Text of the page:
Last of B.C. campfire bans lifted after the worst wildfire season in generations

    1 of 2 2 of 2

      The summer might be just about over but outdoors enthusiasts planning to get one more camping trip in before the fall rains received some good news today (September 22): fires are once again allowed across the entire southern half of the province.

      This morning the B.C. Wildfire Service rescinded campfire bans that were previously in pace for the Cariboo region, Kamloops region, and Southeast region of British Columbia. A campfire ban across the Coastal region was rescinded earlier this week, on September 18.

      Bans covering the northern half B.C. were lifted on August 23.

      While small campfires are now permitted, larger fires exceeding 0.5 metres are still prohibited.

      B.C. Wildfire Service

      The government's lifting of campfire bans across southern B.C. comes just in time for National Forest Week, which runs each year from September 23 to 30. The week-long occasion is recognized nationally and was previously called Forest Fire Prevention Week.

      A government media release marking National Forest Week emphasizes that this year, B.C. experienced its worst season for wildfires in recorded history.

      "The 2017 fire season began slowly, with a wet and cooler than normal spring, but took off on about July 7 and remains in full swing," it reads. "This year dwarfed the historic records for area burned in British Columbia at well over a million hectares, or 12,000 square kilometres, and it's still going. The effects on people, wildlife and our forest economy will be felt for many years to come.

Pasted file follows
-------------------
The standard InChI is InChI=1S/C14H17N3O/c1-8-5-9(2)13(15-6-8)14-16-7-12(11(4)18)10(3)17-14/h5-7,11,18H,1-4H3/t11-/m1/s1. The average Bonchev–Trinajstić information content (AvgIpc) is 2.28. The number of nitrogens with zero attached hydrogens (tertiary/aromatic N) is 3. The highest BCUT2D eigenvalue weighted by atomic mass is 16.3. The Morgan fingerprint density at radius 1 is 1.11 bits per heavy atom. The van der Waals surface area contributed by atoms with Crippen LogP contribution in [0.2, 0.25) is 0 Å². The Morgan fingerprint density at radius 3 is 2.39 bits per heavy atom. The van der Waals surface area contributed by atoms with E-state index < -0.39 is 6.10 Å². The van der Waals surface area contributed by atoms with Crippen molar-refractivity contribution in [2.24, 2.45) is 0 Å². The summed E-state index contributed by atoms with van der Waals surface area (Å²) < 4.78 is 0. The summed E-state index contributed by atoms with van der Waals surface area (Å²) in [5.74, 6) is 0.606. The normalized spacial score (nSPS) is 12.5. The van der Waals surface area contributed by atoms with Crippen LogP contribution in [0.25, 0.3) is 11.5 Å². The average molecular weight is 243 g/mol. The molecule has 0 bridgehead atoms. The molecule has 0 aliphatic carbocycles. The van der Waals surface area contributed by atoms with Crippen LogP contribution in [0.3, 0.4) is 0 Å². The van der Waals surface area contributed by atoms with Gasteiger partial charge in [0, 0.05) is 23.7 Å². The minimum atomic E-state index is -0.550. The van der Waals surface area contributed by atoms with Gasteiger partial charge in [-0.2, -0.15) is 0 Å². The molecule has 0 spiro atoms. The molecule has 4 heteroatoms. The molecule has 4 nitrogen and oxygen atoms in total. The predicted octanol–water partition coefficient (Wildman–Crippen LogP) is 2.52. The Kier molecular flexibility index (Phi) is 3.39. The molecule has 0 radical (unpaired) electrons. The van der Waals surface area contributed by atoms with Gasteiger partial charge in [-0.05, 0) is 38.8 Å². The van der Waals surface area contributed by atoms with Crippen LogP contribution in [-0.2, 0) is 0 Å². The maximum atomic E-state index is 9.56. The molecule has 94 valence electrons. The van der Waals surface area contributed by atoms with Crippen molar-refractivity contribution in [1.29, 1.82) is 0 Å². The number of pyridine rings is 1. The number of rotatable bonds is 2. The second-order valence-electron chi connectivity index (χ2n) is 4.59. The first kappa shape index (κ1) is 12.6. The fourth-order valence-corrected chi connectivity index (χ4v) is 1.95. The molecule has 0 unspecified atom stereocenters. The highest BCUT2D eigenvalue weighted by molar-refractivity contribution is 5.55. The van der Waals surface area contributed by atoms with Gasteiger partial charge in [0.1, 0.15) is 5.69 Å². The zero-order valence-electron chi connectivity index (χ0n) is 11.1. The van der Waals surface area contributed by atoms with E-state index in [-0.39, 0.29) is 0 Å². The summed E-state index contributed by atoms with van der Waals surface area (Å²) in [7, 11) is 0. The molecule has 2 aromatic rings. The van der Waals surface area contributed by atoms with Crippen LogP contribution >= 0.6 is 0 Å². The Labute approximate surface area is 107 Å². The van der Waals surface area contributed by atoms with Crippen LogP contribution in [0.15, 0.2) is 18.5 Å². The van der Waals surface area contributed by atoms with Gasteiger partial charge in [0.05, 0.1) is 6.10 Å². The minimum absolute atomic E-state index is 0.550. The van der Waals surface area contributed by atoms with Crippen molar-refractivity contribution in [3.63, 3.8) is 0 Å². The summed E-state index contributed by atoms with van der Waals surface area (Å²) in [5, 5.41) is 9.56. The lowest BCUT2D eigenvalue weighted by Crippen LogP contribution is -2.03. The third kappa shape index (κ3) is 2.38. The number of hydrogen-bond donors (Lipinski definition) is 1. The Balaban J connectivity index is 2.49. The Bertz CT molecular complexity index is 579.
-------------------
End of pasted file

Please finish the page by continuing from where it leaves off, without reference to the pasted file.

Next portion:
"Consider also that 2017 was the driest year ever recorded in many parts of B.C.—by a significant margin, according to Environment Canada," it continues. "Penticton, Vernon, Kamloops, Kelowna and Cranbrook all had their driest summer since records have been kept. As of early September, Kamloops had only nine millimetres of rain and the average is 93. Kelowna had seven millimetres of rain and usually gets about 110."

      The government release notes that the fires were due, "in large part," to climate change.

      A state of emergency was declared on July 7 and was extended four times before the provincial government finally let the state of emergency expire at midnight on September 15.

      So far in the fiscal year 2017, the province has seen 1,266 wildfires burn 1,209,999 hectares. That compares to a 10-year average of 154,944 hectares burned.

      During the last 10 years, the year with the second-most area of land lost to fires was 2014, when 369,168 hectares burned.

      The worst year for wildfires on record before 2017 was 1958. According to the Globe and Mail, that year, B.C. lost approximately 856,000 hectares to forest fires.

      Comments